I like finding multiple pencils in every room of my house, on our driveway, all over the car, in the garage and in the yard. I have a reason and even a point, but would rather have a little fun first. Whenever I need one, I can always find one, even when I want to jot down some profound thought while I am walking from the driveway to the garage. However, sometimes I may only remotely recognize the long skinny piece of wood as a pencil. The once smooth hexagonal object, most likely, has had a sad, arduous existence. If you should spot one in the crevices about my home, it will look as if termites relished their snack time or as if it has been run over by a truck or lawnmower somehow.
So if you are lucky enough to recover one when in need of scrawling, TOO BAD if you make a mistake because there is never an eraser atop the piece of wood covered lead. Depending on whether you bought the hundred for a dime at the back to school sale in August or splurged and purchased the self proclaimed, “best pencil ever”, the Ticonderoga, the erasers either snap off on the second attempt of erasing or the kids have a flashback of the comfort of teething squishy objects and its little useful rubber cap is gone leaving the scratchy metal tip which is bound to destroy recycled math sheets everywhere.
As for the other end, how I wish I had purchased a hand crank sharpener! The grinding and vibration of the electric sharpener’s motor is just way too intriguing. Its diet of wood shavings come in large and extended servings so a brand new pencil comes out looking like a precarious dart ready to put out an eye or puncture epidermis. The good news is the needle nose isn’t dangerous for long because as soon as it hits the paper at a pressure capable of etching stone-- and it will--- it needs sharpening, or grinding again.
Well, if my kids find one that is in working condition-- with half of an eraser, a place to grip that won’t fill their fingers with splinters, and a point that writes, we have yet another mountain to climb.
The challenge seems to be, for them, just keeping it in their fingers or even simply, on their desk. There are a few things awry here. If you are seriously leaned over your work, pencil clenched as your brain cranks out answers to math problems or the next letter of your spelling word, HOW does your pencil fall out of your hand? Exactly. For a pencil to hit the floor, there has been some daydreaming happening, maybe some hair twirling, or some foul play performed in place of the discovery of the sum, difference, product, quotient or the next phonogram.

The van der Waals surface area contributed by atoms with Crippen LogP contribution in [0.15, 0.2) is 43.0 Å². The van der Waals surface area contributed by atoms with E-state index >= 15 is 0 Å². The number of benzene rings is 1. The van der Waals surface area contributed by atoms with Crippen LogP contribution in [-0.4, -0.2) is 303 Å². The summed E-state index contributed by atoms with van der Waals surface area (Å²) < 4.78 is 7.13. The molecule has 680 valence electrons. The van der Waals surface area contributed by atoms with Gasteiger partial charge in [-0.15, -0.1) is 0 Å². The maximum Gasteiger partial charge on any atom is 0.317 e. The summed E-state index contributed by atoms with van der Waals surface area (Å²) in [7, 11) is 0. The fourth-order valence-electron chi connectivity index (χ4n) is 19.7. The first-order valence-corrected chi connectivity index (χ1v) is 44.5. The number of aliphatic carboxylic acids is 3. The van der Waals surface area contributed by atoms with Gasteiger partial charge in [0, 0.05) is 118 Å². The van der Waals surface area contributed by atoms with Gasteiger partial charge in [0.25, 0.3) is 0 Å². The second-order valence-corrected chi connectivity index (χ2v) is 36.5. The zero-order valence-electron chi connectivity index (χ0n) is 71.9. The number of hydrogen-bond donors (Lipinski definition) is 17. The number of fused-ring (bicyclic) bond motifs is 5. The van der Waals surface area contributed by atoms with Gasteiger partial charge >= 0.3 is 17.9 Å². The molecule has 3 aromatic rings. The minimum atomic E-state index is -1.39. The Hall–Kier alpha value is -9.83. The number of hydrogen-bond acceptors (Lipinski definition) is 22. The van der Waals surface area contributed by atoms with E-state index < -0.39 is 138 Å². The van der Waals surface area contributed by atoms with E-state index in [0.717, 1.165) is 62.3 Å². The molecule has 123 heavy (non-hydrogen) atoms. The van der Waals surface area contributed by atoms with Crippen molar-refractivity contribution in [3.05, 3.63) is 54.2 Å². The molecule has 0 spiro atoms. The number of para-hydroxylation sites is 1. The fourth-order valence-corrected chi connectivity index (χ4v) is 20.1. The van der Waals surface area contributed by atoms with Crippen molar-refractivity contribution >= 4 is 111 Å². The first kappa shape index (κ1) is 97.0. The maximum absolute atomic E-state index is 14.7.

To complicate matters, at our house during school hours, NOTHING is done quickly. No one, under ten, understands the concept of “hurry”. (or does “efficiently” sound better, more spiritual?) When a pencil is dropped, it may be five whole minutes before another brilliant mark is made with that pencil. Getting out of one’s chair gives way to all sorts of distractions-- the need to go to the bathroom, the 2 mm wide Lego piece that had been missing since last summer, yesterday’s line time pretzels, earring backs, money dropped from Saxon’s “morning meeting”, hair clips, the desperate need for water, other long lost pencils sharpened to a nub, and a reason to find me to report to me what all has been resurrected.
So, yes, I just wrote an entire page on pencils. I love pencils. I prefer them slick and lean, new ones, but will use them splintery and just about used up. Imperfect as they may be, found in the oddest places, they are now a reminder of how I spend most of my hours these days, the stage my kids are in and what the Lord has led me to do. Each day is different, some with hints of perfections, some with missing parts, some with painful splinters.... on our road to sanctification. Together. Using pencils.